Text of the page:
The process can be tough, but there’s a lot of value in finding a doctor who supports you and gives you hope that you can manage migraine.
This may sound surprising, but it took me nearly a decade of living with migraine to find a doctor who really cared.
Don’t get me wrong, since I experienced my very first migraine, I’ve made it a top priority to research the best doctors and do everything possible to get an appointment with them.
I am relentless when it comes to finding relief.
In this process of finding the right doctor and treatment plan, I’ve seen firsthand that it’s essential I feel confident in the doctor treating my migraine. And that isn’t easy.
There’s nothing harder than losing hope that you’ll ever find relief from your migraine pain.
Given that I’ve been in constant pain for over 6 and a half years, I know the importance of each appointment in keeping my hopes up.
So, how do my current doctor’s appointments keep my hopes up?
Knowing that my doctor has a plan — that looks a few steps ahead — puts me at ease. I see value in knowing the broad list of “things we can try next” should a procedure, treatment, or medication prove unsuccessful. This helps me feel like there’s always something to look forward to and another treatment to try.
There’s also comfort in knowing that my doctor is proactively doing everything possible to make sure I get relief. I trust that my current neurologist is researching and staying on top of innovations in treatments.
Given that I’ve experienced both positive and negative experiences with my neurologists, I made a list of things to keep in mind when searching for the right migraine doctor:
1. If possible, consider connecting with a headache specialist
I’m lucky that living in Manhattan means I have access to many neurologists and headache specialists. However, years ago, when I lived elsewhere, I would commute for about 3.5 hours for my appointments. At that time, I knew I needed to see the best doctor that I could find, and it was worth the trip.
I was reminded of this experience a few months ago when I participated in an advocacy event called Headache on the Hill, in which migraineurs, medical professionals, and advocates join together and propose legislation to members of Congress.
During the event, I learned that many people don’t have access to headache specialists in their local areas. That means that many people living with migraine don’t see a specialist, or they spend a great deal of time and money to travel far distances to make their appointments.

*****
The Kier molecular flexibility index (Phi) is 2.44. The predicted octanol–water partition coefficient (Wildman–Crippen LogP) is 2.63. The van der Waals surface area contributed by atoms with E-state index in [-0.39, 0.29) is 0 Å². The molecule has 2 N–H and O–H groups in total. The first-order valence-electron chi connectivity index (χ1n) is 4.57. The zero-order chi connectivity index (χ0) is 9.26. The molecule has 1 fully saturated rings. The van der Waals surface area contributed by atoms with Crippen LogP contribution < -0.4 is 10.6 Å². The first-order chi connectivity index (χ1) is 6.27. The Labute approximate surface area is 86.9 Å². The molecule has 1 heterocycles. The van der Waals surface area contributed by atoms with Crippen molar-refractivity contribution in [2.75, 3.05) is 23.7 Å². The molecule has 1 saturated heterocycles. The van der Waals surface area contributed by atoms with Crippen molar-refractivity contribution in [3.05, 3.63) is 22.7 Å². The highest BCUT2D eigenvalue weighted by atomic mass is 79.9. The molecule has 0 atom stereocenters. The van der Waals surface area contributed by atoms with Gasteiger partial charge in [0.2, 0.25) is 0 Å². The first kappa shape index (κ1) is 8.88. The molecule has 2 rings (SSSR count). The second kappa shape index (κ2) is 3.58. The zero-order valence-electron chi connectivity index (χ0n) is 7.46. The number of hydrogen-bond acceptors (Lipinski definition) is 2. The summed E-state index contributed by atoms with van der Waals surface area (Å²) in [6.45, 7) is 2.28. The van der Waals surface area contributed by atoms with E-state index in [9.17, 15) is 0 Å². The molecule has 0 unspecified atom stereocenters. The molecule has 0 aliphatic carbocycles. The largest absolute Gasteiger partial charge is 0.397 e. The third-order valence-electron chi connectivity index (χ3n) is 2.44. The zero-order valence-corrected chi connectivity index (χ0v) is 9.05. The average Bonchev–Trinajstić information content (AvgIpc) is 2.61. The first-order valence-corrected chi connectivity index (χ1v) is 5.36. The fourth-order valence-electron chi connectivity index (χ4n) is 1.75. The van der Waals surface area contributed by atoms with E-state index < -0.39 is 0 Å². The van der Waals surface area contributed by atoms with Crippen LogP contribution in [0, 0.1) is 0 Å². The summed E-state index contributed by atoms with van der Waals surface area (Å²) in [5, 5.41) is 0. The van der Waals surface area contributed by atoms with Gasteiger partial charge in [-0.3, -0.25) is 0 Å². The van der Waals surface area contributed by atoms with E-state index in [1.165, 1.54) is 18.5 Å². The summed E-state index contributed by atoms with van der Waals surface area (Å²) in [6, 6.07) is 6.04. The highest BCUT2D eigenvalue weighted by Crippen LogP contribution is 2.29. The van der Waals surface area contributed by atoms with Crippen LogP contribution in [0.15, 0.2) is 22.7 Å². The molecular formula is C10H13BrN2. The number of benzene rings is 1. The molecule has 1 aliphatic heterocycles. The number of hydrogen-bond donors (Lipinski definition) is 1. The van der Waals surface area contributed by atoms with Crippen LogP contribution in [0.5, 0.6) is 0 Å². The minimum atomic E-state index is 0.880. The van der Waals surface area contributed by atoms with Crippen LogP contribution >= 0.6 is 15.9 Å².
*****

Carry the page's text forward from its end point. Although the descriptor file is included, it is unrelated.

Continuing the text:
This dilemma is tricky since it’s important to prioritize getting the best treatment possible while also trying not to trigger more migraine pain with the added stress of traveling to an appointment.
2. Don’t settle
It took me a long time to learn this lesson: Don’t be afraid to look for another doctor.
Trust me, I understand that it can take a long time to research a new doctor and then even more time to get a first appointment. However, it’s important to feel like your doctor is trying new things and instilling that level of hope that we all desperately need.
3. Ask other migraineurs
Given that we’re all battling unique migraine pain, it’s easy to feel like we’re in this alone.
But there are migraineurs all over the world who understand migraine pain (and who are also getting treatment from migraine doctors).
It’s important that we ask for recommendations when it comes to finding new doctors.
I’ve personally built a network of friends with migraine who I can ask for advice on such topics. I’m connected to many of them on social media, and I’m always posing questions to them when I don’t have an answer.
My biggest piece of advice is that there’s no right or wrong way to find the right doctor for you.
Although the process is often tough, I personally found a lot of value in finding a migraine doctor who supports me and gives me hope that I can beat — or at the very least manage — my migraine.
Danielle Newport Fancher is a writer, migraine advocate, and author of 10: A Memoir of Migraine Survival. She’s sick of the stigma that a migraine is “just a headache” and she’s made it her mission to change that perception. Follow her on Instagram, Twitter, and Facebook, or visit her websiteto learn more.